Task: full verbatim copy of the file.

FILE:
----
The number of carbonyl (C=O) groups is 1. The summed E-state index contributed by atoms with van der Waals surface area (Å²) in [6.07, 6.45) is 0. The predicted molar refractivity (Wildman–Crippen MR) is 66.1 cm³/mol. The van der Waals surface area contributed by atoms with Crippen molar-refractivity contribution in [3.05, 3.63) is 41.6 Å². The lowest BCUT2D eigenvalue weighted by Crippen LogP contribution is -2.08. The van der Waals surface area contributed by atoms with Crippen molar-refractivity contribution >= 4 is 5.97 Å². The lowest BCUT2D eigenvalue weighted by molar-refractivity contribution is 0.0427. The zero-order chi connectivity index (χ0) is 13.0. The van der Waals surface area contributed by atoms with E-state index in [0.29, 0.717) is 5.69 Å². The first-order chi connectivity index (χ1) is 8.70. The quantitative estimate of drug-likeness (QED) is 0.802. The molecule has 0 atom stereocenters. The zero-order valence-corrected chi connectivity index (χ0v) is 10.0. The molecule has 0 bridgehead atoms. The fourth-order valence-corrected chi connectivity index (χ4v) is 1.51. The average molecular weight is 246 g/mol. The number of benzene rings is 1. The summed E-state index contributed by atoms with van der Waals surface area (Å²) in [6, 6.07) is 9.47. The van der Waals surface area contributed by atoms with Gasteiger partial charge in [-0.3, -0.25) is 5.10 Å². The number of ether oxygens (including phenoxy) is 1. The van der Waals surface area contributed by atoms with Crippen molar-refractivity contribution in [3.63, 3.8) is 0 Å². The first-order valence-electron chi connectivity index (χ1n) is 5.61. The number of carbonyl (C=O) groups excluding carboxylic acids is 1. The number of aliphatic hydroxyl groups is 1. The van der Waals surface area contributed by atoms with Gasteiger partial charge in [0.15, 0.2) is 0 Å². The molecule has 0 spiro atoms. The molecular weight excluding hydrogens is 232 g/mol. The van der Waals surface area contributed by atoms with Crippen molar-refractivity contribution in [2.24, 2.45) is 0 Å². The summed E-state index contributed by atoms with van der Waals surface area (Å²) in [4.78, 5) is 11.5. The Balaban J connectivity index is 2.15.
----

The number of carbonyl (C=O) groups is 1. The summed E-state index contributed by atoms with van der Waals surface area (Å²) in [6.07, 6.45) is 0. The predicted molar refractivity (Wildman–Crippen MR) is 66.1 cm³/mol. The van der Waals surface area contributed by atoms with Crippen molar-refractivity contribution in [3.05, 3.63) is 41.6 Å². The lowest BCUT2D eigenvalue weighted by Crippen LogP contribution is -2.08. The van der Waals surface area contributed by atoms with Crippen molar-refractivity contribution >= 4 is 5.97 Å². The lowest BCUT2D eigenvalue weighted by molar-refractivity contribution is 0.0427. The zero-order chi connectivity index (χ0) is 13.0. The van der Waals surface area contributed by atoms with E-state index in [0.29, 0.717) is 5.69 Å². The first-order chi connectivity index (χ1) is 8.70. The quantitative estimate of drug-likeness (QED) is 0.802. The molecule has 0 atom stereocenters. The zero-order valence-corrected chi connectivity index (χ0v) is 10.0. The molecule has 0 bridgehead atoms. The fourth-order valence-corrected chi connectivity index (χ4v) is 1.51. The average molecular weight is 246 g/mol. The number of benzene rings is 1. The summed E-state index contributed by atoms with van der Waals surface area (Å²) in [6, 6.07) is 9.47. The van der Waals surface area contributed by atoms with Gasteiger partial charge in [-0.3, -0.25) is 5.10 Å². The number of ether oxygens (including phenoxy) is 1. The van der Waals surface area contributed by atoms with Crippen molar-refractivity contribution in [3.63, 3.8) is 0 Å². The first-order valence-electron chi connectivity index (χ1n) is 5.61. The number of carbonyl (C=O) groups excluding carboxylic acids is 1. The number of aliphatic hydroxyl groups is 1. The van der Waals surface area contributed by atoms with Gasteiger partial charge in [0.15, 0.2) is 0 Å². The molecule has 0 spiro atoms. The molecular weight excluding hydrogens is 232 g/mol. The van der Waals surface area contributed by atoms with Crippen molar-refractivity contribution in [2.24, 2.45) is 0 Å². The summed E-state index contributed by atoms with van der Waals surface area (Å²) in [4.78, 5) is 11.5. The Balaban J connectivity index is 2.15.